A DNV report has indicated that demand for ocean space will grow fivefold by 2050. It said that plans for coexistence between the shipping industry and offshore energy industry would be essential
It noted that offshore wind would account for 80% of stationary infrastructure at sea by 2050, up from 15% today.
Europe in particular would experience a significant increase in pressure on ocean space with demand particularly strong in the already heavily used areas of the North Sea, Celtic-Biscay Shelf and Baltic Sea.
Greater China will build most offshore infrastructure (covering 112,000 km/sq by 2050), followed by Europe (70,000 km/sq). Ocean installations throughout the world will cover 335,000 km/sq by the middle of the century.
Norway-based DNV’s Spatial Competition Forecast said that aquaculture and oil & gas would make up 13% and 5% of stationary infrastructure.
There is a lot of ocean, but the industrial activity will tend to be focused in places which are already “busy”. The vast expanse of empty ocean between continents will remain vast and empty.
The growth in demand for space will be close to shore, making the space problem more significant than it might appear at first sight.
It was for this reason that DNV developed the Spatial Competition Index, which does not treat the world’s oceans as one homogeneous space. According to the DNV index, the North Sea ill see greatest competition in Europe, due to the large number of shipping lanes and ports, as well as the strong presences of the fishing, aquaculture, oil and gas and wind industries. Installations for offshore energy and food production will cover 23% of the area between 2km and 50 km from shore, in water depths of less than 50 metres.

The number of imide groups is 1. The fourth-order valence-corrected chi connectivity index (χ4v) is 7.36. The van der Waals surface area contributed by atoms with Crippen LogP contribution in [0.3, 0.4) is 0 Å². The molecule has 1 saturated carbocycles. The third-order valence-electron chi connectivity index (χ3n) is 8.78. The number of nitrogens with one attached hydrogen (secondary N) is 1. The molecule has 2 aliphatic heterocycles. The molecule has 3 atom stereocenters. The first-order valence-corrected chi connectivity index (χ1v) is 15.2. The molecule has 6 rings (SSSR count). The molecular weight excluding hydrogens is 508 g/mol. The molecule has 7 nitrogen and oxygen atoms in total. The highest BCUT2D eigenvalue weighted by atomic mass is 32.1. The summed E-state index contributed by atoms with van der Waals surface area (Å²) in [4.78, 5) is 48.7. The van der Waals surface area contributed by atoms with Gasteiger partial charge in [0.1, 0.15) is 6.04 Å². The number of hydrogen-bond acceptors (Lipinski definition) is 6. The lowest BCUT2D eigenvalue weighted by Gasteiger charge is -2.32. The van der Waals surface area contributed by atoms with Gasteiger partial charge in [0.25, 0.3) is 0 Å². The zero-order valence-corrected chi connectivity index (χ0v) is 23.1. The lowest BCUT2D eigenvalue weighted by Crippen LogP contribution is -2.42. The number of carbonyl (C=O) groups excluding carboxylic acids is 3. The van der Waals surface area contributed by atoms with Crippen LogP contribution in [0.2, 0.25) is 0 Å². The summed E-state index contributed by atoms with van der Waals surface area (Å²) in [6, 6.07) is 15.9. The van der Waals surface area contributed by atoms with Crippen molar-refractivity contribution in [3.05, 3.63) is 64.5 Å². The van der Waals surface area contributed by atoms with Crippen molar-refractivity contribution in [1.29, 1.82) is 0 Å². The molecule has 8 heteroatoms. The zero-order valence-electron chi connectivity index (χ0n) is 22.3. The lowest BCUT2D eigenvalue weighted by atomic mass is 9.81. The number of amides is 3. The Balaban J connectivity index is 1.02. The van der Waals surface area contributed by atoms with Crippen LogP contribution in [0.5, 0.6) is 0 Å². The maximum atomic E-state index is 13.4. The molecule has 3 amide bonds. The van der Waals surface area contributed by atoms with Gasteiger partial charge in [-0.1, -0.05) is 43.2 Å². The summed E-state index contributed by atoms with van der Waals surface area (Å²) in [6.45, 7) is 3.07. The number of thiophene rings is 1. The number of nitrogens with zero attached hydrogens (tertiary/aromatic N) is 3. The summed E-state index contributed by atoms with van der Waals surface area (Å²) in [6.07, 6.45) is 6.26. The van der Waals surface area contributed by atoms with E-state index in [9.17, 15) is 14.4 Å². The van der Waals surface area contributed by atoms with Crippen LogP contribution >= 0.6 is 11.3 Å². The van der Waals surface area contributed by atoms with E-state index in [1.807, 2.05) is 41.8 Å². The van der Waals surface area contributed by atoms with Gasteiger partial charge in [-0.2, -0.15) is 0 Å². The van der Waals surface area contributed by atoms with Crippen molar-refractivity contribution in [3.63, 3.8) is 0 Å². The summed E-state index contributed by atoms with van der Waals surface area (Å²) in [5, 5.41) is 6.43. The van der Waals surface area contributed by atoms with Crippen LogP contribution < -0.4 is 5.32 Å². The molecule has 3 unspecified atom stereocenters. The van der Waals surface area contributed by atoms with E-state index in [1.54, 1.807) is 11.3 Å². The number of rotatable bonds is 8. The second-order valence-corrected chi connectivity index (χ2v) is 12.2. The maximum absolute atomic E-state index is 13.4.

In Asia, Greater China’s will account for a third of all global infrastructure built at sea by 2050, mainly due to the sharp increase in offshore wind, which will make up 13% of the region’s electricity production, said DNV. The Indian Subcontinent will see the strongest growth in area covered by stationary infrastructure. This is because the region will experience rapid development of offshore wind projects over vast areas. This will be in ocean regions that historically has seen negligible development of offshore oil and gas or marine aquaculture.
Globally, the area occupied by fixed offshore wind will grow from about 9,000 km/sq today to about 242,000 km/sq by 2050. Floating offshore wind will grow from only a small area today to more than 33,000 km/sq by 2050. DNV said that “compared with bottom-grounded installations, floating offshore wind can potentially ease some of the tensions between offshore wind and fisheries, as it takes renewable energy production out of the way of the fishing fleet operating on shallow banks”.
Bente Pretlove, Ocean Space programme director at DNV, said that “this report underscores the urgent need to balance protection, productivity, and social development objectives for a sustainable Blue Economy. Those developers that are most adept at early stakeholder engagement, spatial efficiency, flexible coexistence, and pursuit of sustainability are likely to be most competitive. Coexistence is essential for the sustainable growth of the Blue Economy.”
DNV has recently received a grant of NOK8.8m from The Research Council of Norway to develop the MARine CO-existence scenario building (MARCO) toolbox. The project aims to establish a common knowledge basis among ocean stakeholders by introducing new ways of generating scenarios for co-existence in marine spatial planning and development projects in the ocean industries.
The Utsira Nord offshore wind licensing area in Norway will act as one of the case studies. The partners include offshore wind developer Mainstream Renewable Power, SalMar Aker Ocean, the Norwegian Institute of Marine Research, and the Norwegian Fishermen’s Association.